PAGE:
Subscribe to
Opera Today

Receive articles and news via RSS feeds or email subscription.


facebook-icon.png


twitter_logo[1].gif



9780393088953.png

9780521746472.png

0810888688.gif

0810882728.gif

Recently in Reviews

Rising Stars in Concert 2018 at Lyric Opera of Chicago

On a recent weekend evening the performers in the current roster of the Patrick G. and Shirley W. Ryan Opera Center at Lyric Opera of Chicago presented a concert of operatic selections showcasing their musical talents. The Lyric Opera Orchestra accompanied the performers and was conducted by Edwin Outwater.

Arizona Opera Presents a Glittering Rheingold

On April 6, 2018, Arizona Opera presented an uncut performance of Richard Wagner’s Das Rheingold. It was the first time in two decades that this company had staged a Ring opera.

Handel's Teseo brings 2018 London Handel Festival to a close

The 2018 London Handel Festival drew to a close with this vibrant and youthful performance (the second of two) at St George’s Church, Hanover Square, of Handel’s Teseo - the composer’s third opera for London after Rinaldo (1711) and Il pastor fido (1712), which was performed at least thirteen times between January and May 1713.

Camille Saint-Saens: Mélodies avec orchestra

Saint-Saëns Mélodies avec orchestra with Yann Beuron and Tassis Christoyannis with the Orchestra della Svizzera Italiana conducted by Markus Poschner.

The Moderate Soprano

The Moderate Soprano and the story of Glyndebourne: love, opera and Nazism in David Hare’s moving play

The Spirit of England: the BBCSO mark the centenary of the end of the Great War

Well, it was Friday 13th. I returned home from this moving and inspiring British-themed concert at the Barbican Hall in which the BBC Symphony Orchestra and conductor Sir Andrew Davis had marked the centenary of the end of World War I, to turn on my lap-top and discover that the British Prime Minister had authorised UK armed forces to participate with French and US forces in attacks on Syrian chemical weapon sites.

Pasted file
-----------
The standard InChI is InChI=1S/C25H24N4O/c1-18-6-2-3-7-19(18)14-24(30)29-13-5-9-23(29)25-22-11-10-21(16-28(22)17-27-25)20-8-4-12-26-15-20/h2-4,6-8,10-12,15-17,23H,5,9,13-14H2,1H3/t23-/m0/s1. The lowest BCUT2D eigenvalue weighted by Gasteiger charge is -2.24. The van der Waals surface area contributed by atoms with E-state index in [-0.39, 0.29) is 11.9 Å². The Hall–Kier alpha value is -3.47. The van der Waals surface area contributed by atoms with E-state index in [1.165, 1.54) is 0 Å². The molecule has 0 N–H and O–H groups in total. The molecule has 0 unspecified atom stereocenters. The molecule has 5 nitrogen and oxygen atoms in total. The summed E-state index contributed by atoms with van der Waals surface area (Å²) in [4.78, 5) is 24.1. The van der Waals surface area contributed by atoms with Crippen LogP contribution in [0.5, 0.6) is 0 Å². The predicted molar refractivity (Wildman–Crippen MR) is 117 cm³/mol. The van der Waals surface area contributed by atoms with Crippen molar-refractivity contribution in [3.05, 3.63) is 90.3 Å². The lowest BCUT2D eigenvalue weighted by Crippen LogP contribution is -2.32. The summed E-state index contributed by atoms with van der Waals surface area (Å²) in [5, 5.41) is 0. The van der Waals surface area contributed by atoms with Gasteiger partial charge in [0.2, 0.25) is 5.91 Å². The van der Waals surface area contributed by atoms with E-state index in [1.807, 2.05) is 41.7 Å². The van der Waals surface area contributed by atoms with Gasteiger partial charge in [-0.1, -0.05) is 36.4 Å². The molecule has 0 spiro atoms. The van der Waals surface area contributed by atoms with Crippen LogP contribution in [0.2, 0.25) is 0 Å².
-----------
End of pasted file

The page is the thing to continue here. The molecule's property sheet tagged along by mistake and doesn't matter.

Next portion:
Thomas Adès conducts Stravinsky's Perséphone at the Royal Festival Hall

This seemed a timely moment for a performance of Stravinsky’s choral ballet, Perséphone. April, Eliot’s ‘cruellest month’, has brought rather too many of Chaucer’s ‘sweet showers [to] pierce the ‘drought of March to the root’, but as the weather finally begins to warms and nature stirs, what better than the classical myth of the eponymous goddess’s rape by Pluto and subsequent rescue from Hades, begetting the eternal rotation of the seasons, to reassure us that winter is indeed over and the spirit of spring is engendering the earth.

Dido and Aeneas: La Nuova Musica at Wigmore Hall

This performance of Purcell’s Dido and Aeneas by La Nuova Musica, directed by David Bates, was, characteristically for this ensemble, alert to musical details, vividly etched and imaginatively conceived.

Bernstein's MASS at the Royal Festival Hall

In 1969, Mrs Aristotle Onassis commissioned a major composition to celebrate the opening of a new arts centre in Washington, DC - the Kennedy Center for the Performing Arts, named after her late husband, President John F. Kennedy, who had been assassinated six years earlier.

Hans Werner Henze : The Raft of the Medusa, Amsterdam

This is a landmark production of Hans Werner Henze's Das Floß der Medusa (The Raft of the Medusa) conducted by Ingo Metzmacher in Amsterdam earlier this month, with Dale Duesing (Charon), Bo Skovhus and Lenneke Ruiten, with Cappella Amsterdam, the Nieuw Amsterdams Kinderen Jeugdkoor, and the Netherlands Philharmonic Orchestra, in a powerfully perceptive staging by Romeo Castellucci.

Johann Sebastian Bach, St John Passion, BWV 245

This was the first time, I think, since having moved to London that I had attended a Bach Passion performance on Good Friday here.

Easter Voices, including mass settings by Mozart and Stravinsky